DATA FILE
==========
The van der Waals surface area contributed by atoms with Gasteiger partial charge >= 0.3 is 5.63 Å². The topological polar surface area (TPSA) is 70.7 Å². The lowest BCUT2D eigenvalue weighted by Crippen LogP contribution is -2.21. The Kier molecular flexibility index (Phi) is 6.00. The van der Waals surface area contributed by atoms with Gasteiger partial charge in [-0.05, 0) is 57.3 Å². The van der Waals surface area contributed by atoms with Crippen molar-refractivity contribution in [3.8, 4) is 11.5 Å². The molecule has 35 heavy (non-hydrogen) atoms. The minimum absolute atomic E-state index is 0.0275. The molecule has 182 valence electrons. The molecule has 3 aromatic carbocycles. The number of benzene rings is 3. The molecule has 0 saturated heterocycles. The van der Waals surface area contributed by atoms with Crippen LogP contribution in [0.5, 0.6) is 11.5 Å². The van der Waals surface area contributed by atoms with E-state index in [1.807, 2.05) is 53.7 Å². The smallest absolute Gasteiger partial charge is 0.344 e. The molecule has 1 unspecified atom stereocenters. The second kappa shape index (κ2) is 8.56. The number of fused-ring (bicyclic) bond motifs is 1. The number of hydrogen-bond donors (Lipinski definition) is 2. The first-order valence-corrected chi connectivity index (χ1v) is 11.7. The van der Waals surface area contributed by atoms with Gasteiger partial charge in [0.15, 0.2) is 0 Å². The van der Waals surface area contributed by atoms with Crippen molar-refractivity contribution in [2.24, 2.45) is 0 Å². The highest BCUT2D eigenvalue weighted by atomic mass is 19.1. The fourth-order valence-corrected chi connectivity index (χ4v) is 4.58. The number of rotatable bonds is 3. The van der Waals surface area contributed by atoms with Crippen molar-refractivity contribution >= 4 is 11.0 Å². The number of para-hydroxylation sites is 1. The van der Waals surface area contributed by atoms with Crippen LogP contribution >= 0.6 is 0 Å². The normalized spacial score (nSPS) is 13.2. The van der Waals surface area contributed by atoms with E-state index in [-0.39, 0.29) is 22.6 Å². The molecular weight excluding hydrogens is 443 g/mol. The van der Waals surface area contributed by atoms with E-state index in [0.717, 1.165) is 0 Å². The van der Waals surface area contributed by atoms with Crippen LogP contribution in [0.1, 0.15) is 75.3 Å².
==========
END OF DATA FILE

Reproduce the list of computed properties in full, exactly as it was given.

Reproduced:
The van der Waals surface area contributed by atoms with Gasteiger partial charge >= 0.3 is 5.63 Å². The topological polar surface area (TPSA) is 70.7 Å². The lowest BCUT2D eigenvalue weighted by Crippen LogP contribution is -2.21. The Kier molecular flexibility index (Phi) is 6.00. The van der Waals surface area contributed by atoms with Gasteiger partial charge in [-0.05, 0) is 57.3 Å². The van der Waals surface area contributed by atoms with Crippen molar-refractivity contribution in [3.8, 4) is 11.5 Å². The molecule has 35 heavy (non-hydrogen) atoms. The minimum absolute atomic E-state index is 0.0275. The molecule has 182 valence electrons. The molecule has 3 aromatic carbocycles. The number of benzene rings is 3. The molecule has 0 saturated heterocycles. The van der Waals surface area contributed by atoms with Crippen LogP contribution in [0.5, 0.6) is 11.5 Å². The van der Waals surface area contributed by atoms with E-state index in [1.807, 2.05) is 53.7 Å². The smallest absolute Gasteiger partial charge is 0.344 e. The molecule has 1 unspecified atom stereocenters. The second kappa shape index (κ2) is 8.56. The number of fused-ring (bicyclic) bond motifs is 1. The number of hydrogen-bond donors (Lipinski definition) is 2. The first-order valence-corrected chi connectivity index (χ1v) is 11.7. The van der Waals surface area contributed by atoms with Gasteiger partial charge in [0.15, 0.2) is 0 Å². The van der Waals surface area contributed by atoms with Crippen molar-refractivity contribution in [2.24, 2.45) is 0 Å². The highest BCUT2D eigenvalue weighted by atomic mass is 19.1. The fourth-order valence-corrected chi connectivity index (χ4v) is 4.58. The number of rotatable bonds is 3. The van der Waals surface area contributed by atoms with Crippen molar-refractivity contribution >= 4 is 11.0 Å². The number of para-hydroxylation sites is 1. The van der Waals surface area contributed by atoms with Crippen LogP contribution >= 0.6 is 0 Å². The normalized spacial score (nSPS) is 13.2. The van der Waals surface area contributed by atoms with E-state index in [-0.39, 0.29) is 22.6 Å². The molecular weight excluding hydrogens is 443 g/mol. The van der Waals surface area contributed by atoms with E-state index in [0.717, 1.165) is 0 Å². The van der Waals surface area contributed by atoms with Crippen LogP contribution in [0.1, 0.15) is 75.3 Å².